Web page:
Hot Dog Legend Kobayashi Answers the Big Question: Is a Hot Dog a Sandwich?

Maurice Peebles@tallmauriceFeatured Columnist IJuly 4, 2017

Hot dogs are on display during the official weigh-in for the Nathan's Fourth of July hot dog eating contest, Wednesday, July 3, 2013 at City Hall park in New York.  (AP Photo/Mary Altaffer)
Mary Altaffer/Associated Press

The beef with Nathan's is still fresh.

Takeru Kobayashi—arguably the greatest professional eater of all time, a man whose records include eating 62 slices of pizza in 12 minutes and 13 grilled cheese sandwiches in one minute, a man whose uniquely positioned stomach and innovative nature allowed him to double the previous Nathan's Hot Dog Eating Contest record of 25 in his first try—is again not involved in America's most famous eating competition.

A six-time champion of the event, Kobayashi, now 39, is still embroiled in contract disputes with Major League Eating, and he subsequently hasn't competed in the Coney Island Independence Day tradition since 2009. And while there are many other high-profile contests for competitive eaters in countries with much more interest in the sport than the United States, Kobi's perpetual absence from the Nathan's stage continues to be felt.

NEW YORK - JULY 4: A crowd gathers before the Nathan's Famous Fourth of July hot dog eating contest begins on July 4, 2009 in Coney Island in the Brooklyn borough of New York City. Joey Chestnut of San Jose, California defeated Takeru Kobayashi of Nagano,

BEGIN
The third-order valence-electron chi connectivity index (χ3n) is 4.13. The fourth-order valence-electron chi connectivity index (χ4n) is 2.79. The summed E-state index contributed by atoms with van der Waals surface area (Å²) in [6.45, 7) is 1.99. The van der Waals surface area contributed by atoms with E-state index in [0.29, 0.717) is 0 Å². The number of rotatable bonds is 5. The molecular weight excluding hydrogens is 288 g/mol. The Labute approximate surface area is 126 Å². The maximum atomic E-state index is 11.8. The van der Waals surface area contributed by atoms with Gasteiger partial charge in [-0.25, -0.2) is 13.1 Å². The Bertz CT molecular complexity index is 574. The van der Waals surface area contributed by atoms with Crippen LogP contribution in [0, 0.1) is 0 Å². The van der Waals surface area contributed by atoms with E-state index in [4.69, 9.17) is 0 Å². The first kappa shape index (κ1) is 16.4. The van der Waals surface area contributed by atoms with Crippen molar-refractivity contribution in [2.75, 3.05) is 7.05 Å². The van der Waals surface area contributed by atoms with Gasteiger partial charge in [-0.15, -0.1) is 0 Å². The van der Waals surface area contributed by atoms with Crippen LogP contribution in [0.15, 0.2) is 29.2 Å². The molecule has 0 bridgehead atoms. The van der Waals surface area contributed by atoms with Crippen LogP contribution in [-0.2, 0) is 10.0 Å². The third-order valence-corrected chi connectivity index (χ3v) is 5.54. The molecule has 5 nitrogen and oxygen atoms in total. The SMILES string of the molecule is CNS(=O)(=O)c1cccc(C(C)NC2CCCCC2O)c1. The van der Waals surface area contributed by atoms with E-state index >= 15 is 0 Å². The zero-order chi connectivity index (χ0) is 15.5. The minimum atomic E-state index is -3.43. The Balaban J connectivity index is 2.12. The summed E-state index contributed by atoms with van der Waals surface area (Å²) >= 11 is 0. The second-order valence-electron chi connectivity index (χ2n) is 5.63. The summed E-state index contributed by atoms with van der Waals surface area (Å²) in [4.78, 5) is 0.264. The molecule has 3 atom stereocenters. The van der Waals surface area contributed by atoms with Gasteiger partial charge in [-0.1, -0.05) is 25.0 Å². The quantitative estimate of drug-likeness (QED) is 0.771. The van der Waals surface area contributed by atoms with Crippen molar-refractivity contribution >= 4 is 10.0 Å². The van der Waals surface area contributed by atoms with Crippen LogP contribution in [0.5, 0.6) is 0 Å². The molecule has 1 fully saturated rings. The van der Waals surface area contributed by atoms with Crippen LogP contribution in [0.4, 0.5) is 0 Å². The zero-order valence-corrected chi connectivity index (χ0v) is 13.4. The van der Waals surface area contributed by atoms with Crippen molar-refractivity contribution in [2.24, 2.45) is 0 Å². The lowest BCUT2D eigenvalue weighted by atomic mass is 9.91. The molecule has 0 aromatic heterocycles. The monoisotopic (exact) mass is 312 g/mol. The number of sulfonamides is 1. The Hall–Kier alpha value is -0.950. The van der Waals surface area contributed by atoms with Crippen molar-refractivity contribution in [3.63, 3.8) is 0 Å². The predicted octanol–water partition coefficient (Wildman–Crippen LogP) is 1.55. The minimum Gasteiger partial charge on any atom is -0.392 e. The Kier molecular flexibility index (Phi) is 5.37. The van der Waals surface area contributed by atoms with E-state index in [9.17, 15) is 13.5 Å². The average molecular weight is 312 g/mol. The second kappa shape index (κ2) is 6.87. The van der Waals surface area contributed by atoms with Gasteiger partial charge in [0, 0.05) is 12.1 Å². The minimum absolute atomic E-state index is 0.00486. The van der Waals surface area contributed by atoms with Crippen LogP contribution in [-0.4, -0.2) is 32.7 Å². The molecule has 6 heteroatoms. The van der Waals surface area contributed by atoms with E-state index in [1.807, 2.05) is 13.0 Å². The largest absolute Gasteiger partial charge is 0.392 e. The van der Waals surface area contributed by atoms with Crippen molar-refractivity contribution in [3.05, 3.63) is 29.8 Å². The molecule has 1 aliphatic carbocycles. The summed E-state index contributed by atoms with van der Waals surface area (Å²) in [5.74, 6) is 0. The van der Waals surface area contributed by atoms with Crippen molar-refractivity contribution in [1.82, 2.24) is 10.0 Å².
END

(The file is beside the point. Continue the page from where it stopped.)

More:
Yana Paskova/Getty Images

After all, Kobayashi wasn't just competitive eating's Michael Jordan. As Major League Eating president Rich Shea said to ESPN's Darren Rovell in 2007, "To associate Michael Jordan with Kobayashi is a slight against Kobayashi."

Today, Kobayashi lives in New York, so we decided to have "The Tsunami" swing by our Bleacher Report offices to dish on what he's eating these days, if retirement is on the horizon and whether he—a man whose authority in this matter surpasses almost anyone's—thinks a hot dog is a sandwich.

Bleacher Report: What eating records that you hold are you most proud of?

Takeru Kobayashi: This is a difficult question. It's really personal opinion, but I'd like to say it's cow brains. Because I hate cow brains! [Ed. Note: Kobayashi ate 57 cow brains in 15 minutes.] That tasted awful and it looked, you know, gross. [Laughs.] The smell is so bad! It had been so long from when they prepared it for the competition. The more time that goes by, it gets stinky.